When it comes to beauty packaging, the future is about luxury.
According to market researcher Smithers Pira, the luxury packaging market continues to grow globally, driven by the surge of personalized packaging, attention to sustainability issues, economic and demographic drivers.
Further reading: hear from another data source here
Data from the Smithers Pira report, The Future of Global Packaging to 2020, estimates the total global market for packaging in 2015 was worth $839 billion. This will grow steadily at a rate of 3.3% year-on-year through to the end of the decade; the market will be worth nearly $1 trillion in 2020, the report said.
Luxury packaging is a lucrative, fast developing segment of this; Smithers Pira values it at $14.8 billion in 2015. However, it is a segment where higher unit costs and the willingness of brands to invest in designs that directly enhance their products making it a cockpit for the entry and perfection of novel technologies, the firm added.
Cosmetics and fragrances is the largest segment of the packaging market, accounting for a projected 43.3% share of the luxury packaging market ...
Luxury in Variety and Asia's Fast-growing Market
Luxury packaging designers are increasingly gaining access to high-quality materials, finishes, decoration, innovative shapes, caps and closures that enhance the consumer experience of the product, Smithers Pira found.
Cosmetics and fragrances is the largest segment of the packaging market, accounting for a projected 43.3% share of the luxury packaging market by value in 2014, the market researcher said. As the market expands, luxury applications will outstrip mean expansion in the packaging industry, growing at 4.4% in value terms year-on-year through to 2019 – culminating in a market Smithers Pira estimates at $17.6 billion in that year.
Growth will be highest in Asia and the currently modest market of Latin America.
Growth will be highest in Asia and the currently modest market of Latin America. The more mature regions of Western Europe and North America will see growth that, while still healthy, is below the global average.
The volume of luxury packaging consumed will increase at 3.1% annually across the same period, the report added.
Global brands Investing in Brand Protection
Luxury brands are investing over the next five years in:
- Anti-counterfeiting and brand protection
- Digital printing
- Enhanced embellishment and tactile effects
- Connection to the online world via smart devices and Big Data stores
Previously: Demand Booms for Anti-counterfeit Cosmetics Packaging
What's Driving Luxury Packaging Development?
In addition to these technology developments, the report found there are a number of other factors impacting the direction towards which luxury packaging is developing, including:
- Active packaging that can affect the goods within is increasingly being used for luxury products
- Luxury experience packaging where increased physical engagement with the branded pack enriches the consumer’s overall experience. This encompasses designs for novel opening and unwrapping mechanisms; infusing paper and packaging material with long-lasting fragrances; and fixtures, for example magnetic closures for color cosmetics compact cases so that consumers are able to hear a sound confirming that the product has closed correctly;
- Personalized packaging, where a packaging product is embellished to make it unique and personal to the consumer – a trend that is most prevalent in gift-giving and driven by the technical capability of inkjet printers;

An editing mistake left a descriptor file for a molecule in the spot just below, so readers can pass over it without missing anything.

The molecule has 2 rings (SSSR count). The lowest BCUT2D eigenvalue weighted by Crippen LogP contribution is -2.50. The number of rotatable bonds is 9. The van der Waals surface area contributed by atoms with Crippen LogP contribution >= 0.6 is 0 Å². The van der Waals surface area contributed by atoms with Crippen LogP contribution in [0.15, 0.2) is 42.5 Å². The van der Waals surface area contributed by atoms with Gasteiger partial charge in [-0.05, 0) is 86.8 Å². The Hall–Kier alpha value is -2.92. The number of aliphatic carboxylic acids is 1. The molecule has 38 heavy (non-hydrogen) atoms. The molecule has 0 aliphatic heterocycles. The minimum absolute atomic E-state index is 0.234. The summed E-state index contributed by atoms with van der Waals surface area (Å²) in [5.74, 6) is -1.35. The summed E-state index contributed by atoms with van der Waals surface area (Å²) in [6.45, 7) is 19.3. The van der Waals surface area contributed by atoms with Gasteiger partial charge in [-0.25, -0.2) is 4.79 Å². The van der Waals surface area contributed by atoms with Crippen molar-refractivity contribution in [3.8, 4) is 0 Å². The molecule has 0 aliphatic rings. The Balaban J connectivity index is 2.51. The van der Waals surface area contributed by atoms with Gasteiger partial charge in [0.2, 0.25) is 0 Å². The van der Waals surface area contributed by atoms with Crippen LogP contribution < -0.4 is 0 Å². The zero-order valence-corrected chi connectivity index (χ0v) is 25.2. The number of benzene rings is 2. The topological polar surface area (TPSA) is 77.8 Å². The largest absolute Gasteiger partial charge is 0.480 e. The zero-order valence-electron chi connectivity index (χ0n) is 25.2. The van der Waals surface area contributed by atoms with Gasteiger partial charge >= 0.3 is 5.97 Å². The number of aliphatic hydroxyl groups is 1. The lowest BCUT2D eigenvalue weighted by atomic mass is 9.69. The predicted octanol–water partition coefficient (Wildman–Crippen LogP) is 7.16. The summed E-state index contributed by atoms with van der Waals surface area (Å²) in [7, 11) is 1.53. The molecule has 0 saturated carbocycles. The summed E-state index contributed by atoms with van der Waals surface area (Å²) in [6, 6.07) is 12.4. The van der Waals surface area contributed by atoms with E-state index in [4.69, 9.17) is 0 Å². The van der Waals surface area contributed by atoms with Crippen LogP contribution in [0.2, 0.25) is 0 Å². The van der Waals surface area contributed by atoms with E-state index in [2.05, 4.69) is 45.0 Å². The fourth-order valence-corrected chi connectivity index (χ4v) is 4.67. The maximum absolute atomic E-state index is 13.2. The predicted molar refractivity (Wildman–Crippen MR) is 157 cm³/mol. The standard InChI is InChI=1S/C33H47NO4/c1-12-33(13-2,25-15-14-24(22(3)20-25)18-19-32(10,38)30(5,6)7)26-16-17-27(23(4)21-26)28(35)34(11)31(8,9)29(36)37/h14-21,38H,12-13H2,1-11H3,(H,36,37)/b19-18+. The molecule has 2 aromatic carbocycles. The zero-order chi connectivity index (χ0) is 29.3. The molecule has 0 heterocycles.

- Sustainability is a megatrend across packaging. Luxury brands are aware that a greener profile is a worthwhile commitment for products like confectionery and cosmetics.
Which Packaging Materials are Most Popular?
The main materials used in luxury packaging are paperboard, glass, metal, plastic, textiles, leather and wood. Paperboard is the most popular material used in luxury packaging, accounting for a projected 41.9% share of luxury packaging market value in 2014.
The second most used material in value terms is glass, followed by plastic, with market shares of 30.1% and 15.4% respectively. In terms of market volume, glass accounts for the largest share at 58.3%, followed by paperboard, which has a share of 25.9%.
Further reading: Plastics to Drive Cosmetics Packaging Growth for Next Decade and Sustainability is Buoying Glass Packaging Demand
According to the report, this discrepancy can be explained by the relatively lower cost of glass per tonne, compared to both luxury paperboard and plastic, as well as the higher unit weight and density of glass.
Across luxury packaging materials, plastic and glass are forecast to show the highest growth rates in value terms through to 2019.
Across luxury packaging materials, plastic and glass are forecast to show the highest growth rates in value terms through to 2019. Plastic is also set to be the fastest growing material in terms of volume. Demand for both glass and plastic is being driven by the recovery and stronger growth evident in the main luxury markets, particularly cosmetics and fragrances.
Glass on the whole is losing share in packaging, but is proving much more resilient and hard to replace in luxury applications, the researcher said. It remains popular with brand owners and consumers, due in part to its strong sustainability associations, but more importantly for its high-quality appearance.
The report also noted that rising demand for plastic packaging meanwhile is being driven by its lower cost and lighter weight. The mass-market packaging industry is increasingly consolidated – especially in older material formats like glass and metal – but less so for newer rigid and flexible polymer types.